Does a lot of anger mean depression?This was a question posedto me by a patient's wife, Mrs.King, over the telephone recently. Shewas worried that her husband's depressionwas coming back.
Dr. King, an anesthesiologist, wasreferred to me about 18 months ago byhis urologist. He had just completedtreatment for prostate cancer. Urologically,he was doing well. However, hismood was down, his sleep was off, hewas preoccupied and absent-minded,and his energy was poor. Death was onhis mind, but he was not suicidal. He fitthe criteria for major depressive disorder,and he had had two untreated depressionsin the past—one during medicalschool and one during his residency. Heresponded nicely to an antidepressant,and that, coupled with psychotherapy,helped him a great deal.
In his therapy sessions with me, hebegan to talk about his marriage. Thiswas the second marriage for both, andthere were no children. The two of themenjoyed skiing, sailing, tennis, and travel.However, Dr. King complained bitterlyabout his wife's "messiness" and "procrastination.""And she won't throw anythingout. We can't entertain becausethere's no place for people to sit. Plus it'sembarrassing to live in a home that lookslike it belongs to a crazy, dementedrecluse," he said with some emphasis. Idecided to do some marital therapy withthem. Both were willing.
Mrs. King's appearance certainlybelied the description of the home. Shewas attractive, immaculately groomed,and precise. She struck me as quite anxious,vulnerable, and very sensitive to criticism.In fact, she was so brittle that herthinking became almost paranoid attimes, especially when her husband triedto illustrate his concerns with anecdotes. Ihad to shut him down because I sensedthat she felt shamefully exposed and panicky.I was able to make suggestions thatI think were face-saving for each of them.I focused on what was healthy about theirmarriage and reworked Dr. King's laundrylist of "marital pathologies" (hisexpression). I urged him to put his complaints—which were numerous, obsessivelydetailed, and harsh—in the form ofrequests. Great strides were made in boththeir communication and in the "clutter"of the home over a 3-month period.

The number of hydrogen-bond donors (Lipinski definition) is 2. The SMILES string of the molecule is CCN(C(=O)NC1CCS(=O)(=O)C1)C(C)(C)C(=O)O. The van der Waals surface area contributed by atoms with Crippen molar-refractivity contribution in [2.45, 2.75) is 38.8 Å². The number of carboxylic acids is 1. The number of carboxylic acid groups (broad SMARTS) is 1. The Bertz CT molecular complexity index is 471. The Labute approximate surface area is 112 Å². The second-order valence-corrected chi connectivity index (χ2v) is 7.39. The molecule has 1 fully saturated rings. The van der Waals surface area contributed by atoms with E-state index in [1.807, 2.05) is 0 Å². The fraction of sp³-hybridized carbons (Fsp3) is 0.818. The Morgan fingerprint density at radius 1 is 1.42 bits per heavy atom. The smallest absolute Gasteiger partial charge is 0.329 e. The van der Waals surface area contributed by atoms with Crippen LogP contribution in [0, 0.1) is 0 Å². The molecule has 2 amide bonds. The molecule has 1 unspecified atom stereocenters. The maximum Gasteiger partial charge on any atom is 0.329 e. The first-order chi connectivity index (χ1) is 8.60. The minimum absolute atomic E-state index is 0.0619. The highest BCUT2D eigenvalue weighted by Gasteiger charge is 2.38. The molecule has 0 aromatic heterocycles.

After being on his medication forover a year and symptom-free for agood 12 months, Dr. King wanted tocome off his meds, largely because ofside effects. I advised otherwise, givenhis mood history. However, he continuedto push, so I went along with a veryslow taper over several weeks of monitoring.He was at the lowest daily dosewhen his wife made the above telephonecall to me.
I scheduled a visit for the two ofthem together. Dr. King was very upsetthat his wife had called me. He said,"Don't get sucked in by her, Dr. Myers,she wants me to stay on these pills forever.She's just trying to get back at mefor telling you about her weird behaviorat home, that she's not the crazyone, I am." I decided to spend part ofthe visit with him alone, in which heconfided that he didn't feel as well atthe lower dose. He also told me that acouple of colleagues at work had askedhim if he was okay, that he seemed kindof cranky. He was willing to return to atherapeutic dose of the drug.
Mood disorders and marriage arestrange bedfellows. Each needs examinationand care.
Michael F. Myers, MD, a clinical
professor in the Department of
Psychiatry at the University of
British Columbia in Vancouver,
Canada, is the author of Doctors'
Marriages: A Look at the Problems
and Their Solutions (Plenum Pub Corp;
1994) and How's Your Marriage?: A Book for
Men and Women (American Psychiatric Press;
1998). He is the past president of the Canadian
Psychiatric Association and welcomes questions
or comments at email@example.com.